Still, the point is that a lot of work done back then was seminal. AI was in vogue. Frank Rosenblatt built, in 1960, the Perceptron-a sort of computer that could actually learn by trial and error. It employed a neural network. (Neural networks themselves were already in existence.) And then in 1966 happened Eliza, probably the most famous chat-bot of all time. Joseph Weizenbaum developed Eliza at MIT: "she" was a psychiatrist, and would chat with people primarily in consulting mode. "Tell me more about your mother." "Does that make you feel depressed?" You can find a Web version of the original Eliza at www-ai.ijs.si/eliza/eliza .html.

Why was Eliza important? Mostly because it proved that something like a chat-bot could be built; people were fascinated by the fact that a computer seemed to be exhibiting intelligence.

More in AI: a team at Stanford led by Ed Feigenbaum created DENDRAL, the first expert system. In an expert system, one feeds in as much knowledge in a certain domain as one can into the system, and it analyses the situation and provides answers comparable in quality to what a human expert would propose. What DENDRAL did is not very interesting, but expert systems had come into being. They're used today in many domains, but medicine is one field that has particularly benefited.

Come to think of it, a lot happened in the '60s. Did you think the CD was invented by Philips in the '80s? Not really: the man behind the CD (and therefore, optical storage) was a less-known-today inventor called James Russell. Actually, he invented a complete optical digital recording system, not just the storage medium. In an interview, asked what prompted him to explore the concept of optical recording, Russell's answer was that he developed the technology because he "wanted a better hi-fi system"! Talk about necessity being the mother of…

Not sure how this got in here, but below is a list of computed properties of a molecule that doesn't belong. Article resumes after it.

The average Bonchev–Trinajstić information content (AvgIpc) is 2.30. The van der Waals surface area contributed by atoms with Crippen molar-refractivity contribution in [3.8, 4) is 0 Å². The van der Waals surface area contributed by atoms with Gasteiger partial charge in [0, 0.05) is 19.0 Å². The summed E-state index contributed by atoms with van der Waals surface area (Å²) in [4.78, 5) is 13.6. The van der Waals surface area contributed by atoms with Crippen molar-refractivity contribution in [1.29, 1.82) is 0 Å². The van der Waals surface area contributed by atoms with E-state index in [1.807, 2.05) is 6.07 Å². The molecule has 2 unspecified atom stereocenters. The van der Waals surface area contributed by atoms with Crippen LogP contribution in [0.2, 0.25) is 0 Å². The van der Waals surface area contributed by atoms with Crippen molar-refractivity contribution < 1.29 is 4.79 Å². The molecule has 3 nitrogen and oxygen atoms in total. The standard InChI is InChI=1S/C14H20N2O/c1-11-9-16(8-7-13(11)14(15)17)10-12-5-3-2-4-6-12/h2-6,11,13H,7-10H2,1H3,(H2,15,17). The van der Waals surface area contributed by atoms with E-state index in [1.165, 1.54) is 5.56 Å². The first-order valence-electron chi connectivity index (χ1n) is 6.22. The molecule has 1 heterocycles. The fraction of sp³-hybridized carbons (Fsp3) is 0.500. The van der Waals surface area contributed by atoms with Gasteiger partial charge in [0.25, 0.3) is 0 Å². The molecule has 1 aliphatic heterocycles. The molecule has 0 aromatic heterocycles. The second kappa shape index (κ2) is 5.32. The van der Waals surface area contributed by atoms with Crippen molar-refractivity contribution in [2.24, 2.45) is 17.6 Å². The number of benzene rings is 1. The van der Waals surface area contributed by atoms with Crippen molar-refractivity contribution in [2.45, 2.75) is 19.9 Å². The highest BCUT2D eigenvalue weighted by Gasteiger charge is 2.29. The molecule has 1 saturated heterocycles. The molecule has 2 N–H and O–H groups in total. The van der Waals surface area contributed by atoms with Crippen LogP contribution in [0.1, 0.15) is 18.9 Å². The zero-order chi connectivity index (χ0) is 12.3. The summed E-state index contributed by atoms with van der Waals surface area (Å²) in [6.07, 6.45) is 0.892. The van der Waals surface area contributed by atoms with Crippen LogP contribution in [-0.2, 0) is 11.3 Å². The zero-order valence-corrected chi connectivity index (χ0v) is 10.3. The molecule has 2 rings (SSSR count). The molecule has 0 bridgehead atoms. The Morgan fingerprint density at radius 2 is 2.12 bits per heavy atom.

We won't bore you with details of what research papers were written around this time. But so much tech that we take for granted started off as single research papers! At Rand Corporation, Paul Baran developed, in 1960, the packet-switching principle. This was followed, in 1961, by the first paper on packet-switching theory, by Leonard Kleinrock at MIT: it was called "Information Flow in Large Communication Nets." What talk of the Internet without packet switching?

Coming to the Internet, the first plans for ARPANET were laid out by Larry Roberts, also of MIT, in a 1966 paper called "Towards a Co-operative Network of Time-Shared Computers." ARPANET, as you might know, was what eventually "became the Internet." We'll be talking more, as we should, about ARPANET-it's not as simple as "it was the first Internet." In fact, some of the foundations of the Internet were laid in the 60s: way back in 1960, J C R Licklider published a seminal paper called "Man-Computer Symbiosis." It included these excerpts:

ARPANET, as you might know, was what eventually "became the Internet"

"It seems reasonable to envision, for a time 10 or 15 years hence, a 'thinking center' that will incorporate the functions of present-day libraries together with anticipated advances in information storage and retrieval.

"The picture readily enlarges itself into a network of such centers, connected to one another by wide-band communication lines and to individual users by leased-wire services…"

Sound sufficiently enough like something we're familiar with today?

To avoid hate-mail for having missed out on this point, we must mention that Unix was developed by Ken Thompson and Dennis Ritchie in 1969 at Bell Labs, the same year Linus Torvalds was born. We don't need to tell you how important that development was.

Yes, much was done in the 1960s, but we think the seventies were even more exciting-and something we can relate to better! Turn the page!

DEC's PDP-1 
There are many, many firsts in the world of personal computing; the DEC PDP-1 is just one of those firsts, but it sounds suspiciously like our PCs. It's been described as the "first commercial computer with a monitor and keyboard input," as the "world's first small, interactive computer," and so on. Essentially, this was the first thing that felt-if not looked-something like what we all have on our desks today. It was an 18-bit machine with a keyboard and a light pen for input. It was small-about the size of a couple of fridges. One of its biggest pluses was that it didn't require specialised air conditioning, and that it could run on standard (US) 110-volt power. Some PDP-1s had CRT graphics display systems, which happened to be the first commercially-available computer graphics terminals.

A PDP-1 at MIT became the first computer on which a game was played: Spacewar!, which became a DEC standard diagnostic program for the rest of the decade.